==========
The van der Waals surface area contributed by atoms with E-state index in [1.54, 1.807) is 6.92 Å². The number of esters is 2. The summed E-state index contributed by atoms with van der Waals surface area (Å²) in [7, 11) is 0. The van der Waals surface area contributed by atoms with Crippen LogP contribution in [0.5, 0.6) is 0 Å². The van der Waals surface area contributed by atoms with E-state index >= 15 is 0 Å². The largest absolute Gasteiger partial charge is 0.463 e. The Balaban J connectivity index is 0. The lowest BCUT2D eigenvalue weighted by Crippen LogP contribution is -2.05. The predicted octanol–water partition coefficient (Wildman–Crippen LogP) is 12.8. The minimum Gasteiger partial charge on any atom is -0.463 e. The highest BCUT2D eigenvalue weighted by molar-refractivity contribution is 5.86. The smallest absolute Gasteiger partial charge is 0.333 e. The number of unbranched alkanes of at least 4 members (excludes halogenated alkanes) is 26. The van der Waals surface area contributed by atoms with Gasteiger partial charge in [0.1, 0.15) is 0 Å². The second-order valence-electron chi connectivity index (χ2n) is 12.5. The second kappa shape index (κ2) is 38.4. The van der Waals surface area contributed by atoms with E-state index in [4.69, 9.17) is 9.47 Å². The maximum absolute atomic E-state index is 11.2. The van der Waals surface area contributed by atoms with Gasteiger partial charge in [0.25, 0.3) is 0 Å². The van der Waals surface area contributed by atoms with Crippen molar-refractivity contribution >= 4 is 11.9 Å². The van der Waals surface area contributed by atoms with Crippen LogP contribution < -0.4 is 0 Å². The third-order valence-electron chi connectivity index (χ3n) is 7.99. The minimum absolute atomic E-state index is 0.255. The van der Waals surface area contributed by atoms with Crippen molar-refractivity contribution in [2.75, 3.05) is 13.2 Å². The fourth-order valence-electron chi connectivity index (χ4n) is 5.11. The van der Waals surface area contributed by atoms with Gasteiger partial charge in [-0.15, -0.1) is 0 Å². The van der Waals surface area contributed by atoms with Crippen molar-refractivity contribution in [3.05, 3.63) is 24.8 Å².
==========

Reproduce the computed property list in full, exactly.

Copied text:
The van der Waals surface area contributed by atoms with E-state index in [1.54, 1.807) is 6.92 Å². The number of esters is 2. The summed E-state index contributed by atoms with van der Waals surface area (Å²) in [7, 11) is 0. The van der Waals surface area contributed by atoms with Crippen LogP contribution in [0.5, 0.6) is 0 Å². The van der Waals surface area contributed by atoms with E-state index >= 15 is 0 Å². The largest absolute Gasteiger partial charge is 0.463 e. The Balaban J connectivity index is 0. The lowest BCUT2D eigenvalue weighted by Crippen LogP contribution is -2.05. The predicted octanol–water partition coefficient (Wildman–Crippen LogP) is 12.8. The minimum Gasteiger partial charge on any atom is -0.463 e. The highest BCUT2D eigenvalue weighted by molar-refractivity contribution is 5.86. The smallest absolute Gasteiger partial charge is 0.333 e. The number of unbranched alkanes of at least 4 members (excludes halogenated alkanes) is 26. The van der Waals surface area contributed by atoms with Gasteiger partial charge in [0.1, 0.15) is 0 Å². The second-order valence-electron chi connectivity index (χ2n) is 12.5. The second kappa shape index (κ2) is 38.4. The van der Waals surface area contributed by atoms with E-state index in [4.69, 9.17) is 9.47 Å². The maximum absolute atomic E-state index is 11.2. The van der Waals surface area contributed by atoms with Gasteiger partial charge in [0.25, 0.3) is 0 Å². The van der Waals surface area contributed by atoms with Crippen molar-refractivity contribution >= 4 is 11.9 Å². The van der Waals surface area contributed by atoms with Crippen LogP contribution < -0.4 is 0 Å². The third-order valence-electron chi connectivity index (χ3n) is 7.99. The minimum absolute atomic E-state index is 0.255. The van der Waals surface area contributed by atoms with Crippen molar-refractivity contribution in [2.75, 3.05) is 13.2 Å². The fourth-order valence-electron chi connectivity index (χ4n) is 5.11. The van der Waals surface area contributed by atoms with Gasteiger partial charge in [-0.15, -0.1) is 0 Å². The van der Waals surface area contributed by atoms with Crippen molar-refractivity contribution in [3.05, 3.63) is 24.8 Å².